Proceedings of the 59th Annual Meeting of the Association for Computational Linguistics and the 11th International Joint Conference on Natural Language Processing (Volume 1: Long Papers)

Current event-centric knowledge graphs highly rely on explicit connectives to mine relations between events. Unfortunately, due to the sparsity of connectives, these methods severely undermine the coverage of EventKGs. The lack of high-quality labelled corpora further exacerbates that problem. In this paper, we propose a knowledge projection paradigm for event relation extraction: projecting discourse knowledge to narratives by exploiting the commonalities between them. Specifically, we propose Multi-tier Knowledge Projection Network (MKPNet), which can leverage multi-tier discourse knowledge effectively for event relation extraction. In this way, the labelled data requirement is significantly reduced, and implicit event relations can be effectively extracted. Intrinsic experimental results show that MKPNet achieves the new state-of-the-art performance and extrinsic experimental results verify the value of the extracted event relations.

Knowledgeable or Educated Guess? Revisiting Language Models as Knowledge Bases
Boxi Cao | Hongyu Lin | Xianpei Han | Le Sun | Lingyong Yan | Meng Liao | Tong Xue | Jin Xu
Proceedings of the 59th Annual Meeting of the Association for Computational Linguistics and the 11th International Joint Conference on Natural Language Processing (Volume 1: Long Papers)

Previous literatures show that pre-trained masked language models (MLMs) such as BERT can achieve competitive factual knowledge extraction performance on some datasets, indicating that MLMs can potentially be a reliable knowledge source. In this paper, we conduct a rigorous study to explore the underlying predicting mechanisms of MLMs over different extraction paradigms. By investigating the behaviors of MLMs, we find that previous decent performance mainly owes to the biased prompts which overfit dataset artifacts. Furthermore, incorporating illustrative cases and external contexts improve knowledge prediction mainly due to entity type guidance and golden answer leakage. Our findings shed light on the underlying predicting mechanisms of MLMs, and strongly question the previous conclusion that current MLMs can potentially serve as reliable factual knowledge bases.

Text2Event: Controllable Sequence-to-Structure Generation for End-to-end Event Extraction
Yaojie Lu | Hongyu Lin | Jin Xu | Xianpei Han | Jialong Tang | Annan Li | Le Sun | Meng Liao | Shaoyi Chen
Proceedings of the 59th Annual Meeting of the Association for Computational Linguistics and the 11th International Joint Conference on Natural Language Processing (Volume 1: Long Papers)

Event extraction is challenging due to the complex structure of event records and the semantic gap between text and event. Traditional methods usually extract event records by decomposing the complex structure prediction task into multiple subtasks. In this paper, we propose Text2Event, a sequence-to-structure generation paradigm that can directly extract events from the text in an end-to-end manner. Specifically, we design a sequence-to-structure network for unified event extraction, a constrained decoding algorithm for event knowledge injection during inference, and a curriculum learning algorithm for efficient model learning. Experimental results show that, by uniformly modeling all tasks in a single model and universally predicting different labels, our method can achieve competitive performance using only record-level annotations in both supervised learning and transfer learning settings.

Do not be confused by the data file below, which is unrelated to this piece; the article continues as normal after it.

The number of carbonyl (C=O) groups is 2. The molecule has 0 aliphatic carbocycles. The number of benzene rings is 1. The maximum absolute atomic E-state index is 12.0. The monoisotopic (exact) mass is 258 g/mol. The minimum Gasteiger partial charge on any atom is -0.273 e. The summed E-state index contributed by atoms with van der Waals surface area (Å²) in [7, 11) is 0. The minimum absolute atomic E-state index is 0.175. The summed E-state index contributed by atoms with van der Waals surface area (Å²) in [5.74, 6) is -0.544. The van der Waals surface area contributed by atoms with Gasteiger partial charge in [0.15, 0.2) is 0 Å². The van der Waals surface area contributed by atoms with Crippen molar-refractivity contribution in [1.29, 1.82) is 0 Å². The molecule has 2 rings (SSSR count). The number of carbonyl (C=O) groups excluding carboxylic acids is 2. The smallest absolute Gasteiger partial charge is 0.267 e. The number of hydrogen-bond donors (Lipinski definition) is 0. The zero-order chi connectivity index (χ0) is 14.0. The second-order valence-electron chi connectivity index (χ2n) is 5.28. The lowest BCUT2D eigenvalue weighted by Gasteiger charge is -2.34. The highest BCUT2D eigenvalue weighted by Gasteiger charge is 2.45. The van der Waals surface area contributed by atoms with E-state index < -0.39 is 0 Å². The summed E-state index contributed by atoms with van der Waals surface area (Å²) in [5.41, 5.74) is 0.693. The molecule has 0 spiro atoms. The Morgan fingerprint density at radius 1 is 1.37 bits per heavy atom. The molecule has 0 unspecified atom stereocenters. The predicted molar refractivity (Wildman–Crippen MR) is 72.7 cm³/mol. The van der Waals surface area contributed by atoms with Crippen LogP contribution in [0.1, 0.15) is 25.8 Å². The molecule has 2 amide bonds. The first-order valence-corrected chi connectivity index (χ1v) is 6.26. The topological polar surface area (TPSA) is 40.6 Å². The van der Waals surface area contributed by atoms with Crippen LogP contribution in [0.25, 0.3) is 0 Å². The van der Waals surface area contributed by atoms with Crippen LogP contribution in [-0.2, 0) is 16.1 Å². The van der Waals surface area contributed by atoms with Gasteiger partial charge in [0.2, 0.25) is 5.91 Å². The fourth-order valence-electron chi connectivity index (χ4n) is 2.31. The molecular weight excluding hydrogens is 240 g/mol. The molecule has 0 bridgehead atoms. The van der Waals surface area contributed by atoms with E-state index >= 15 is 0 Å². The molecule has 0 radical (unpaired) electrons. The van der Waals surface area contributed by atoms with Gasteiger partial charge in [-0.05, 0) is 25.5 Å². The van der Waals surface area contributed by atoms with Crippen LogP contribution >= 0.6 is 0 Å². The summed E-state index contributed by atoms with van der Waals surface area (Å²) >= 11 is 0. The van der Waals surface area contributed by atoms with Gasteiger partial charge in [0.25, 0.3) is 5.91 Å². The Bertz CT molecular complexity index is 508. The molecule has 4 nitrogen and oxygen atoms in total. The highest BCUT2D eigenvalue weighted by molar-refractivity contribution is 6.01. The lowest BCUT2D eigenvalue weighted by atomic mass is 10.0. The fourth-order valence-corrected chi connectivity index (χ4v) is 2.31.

Incorporate Semantic Structures into Machine Translation Evaluation via UCCA
Jin Xu | Yinuo Guo | Junfeng Hu
Proceedings of the Fifth Conference on Machine Translation

Copying mechanism has been commonly used in neural paraphrasing networks and other text generation tasks, in which some important words in the input sequence are preserved in the output sequence. Similarly, in machine translation, we notice that there are certain words or phrases appearing in all good translations of one source text, and these words tend to convey important semantic information. Therefore, in this work, we define words carrying important semantic meanings in sentences as semantic core words. Moreover, we propose an MT evaluation approach named Semantically Weighted Sentence Similarity (SWSS). It leverages the power of UCCA to identify semantic core words, and then calculates sentence similarity scores on the overlap of semantic core words. Experimental results show that SWSS can consistently improve the performance of popular MT evaluation metrics which are based on lexical similarity.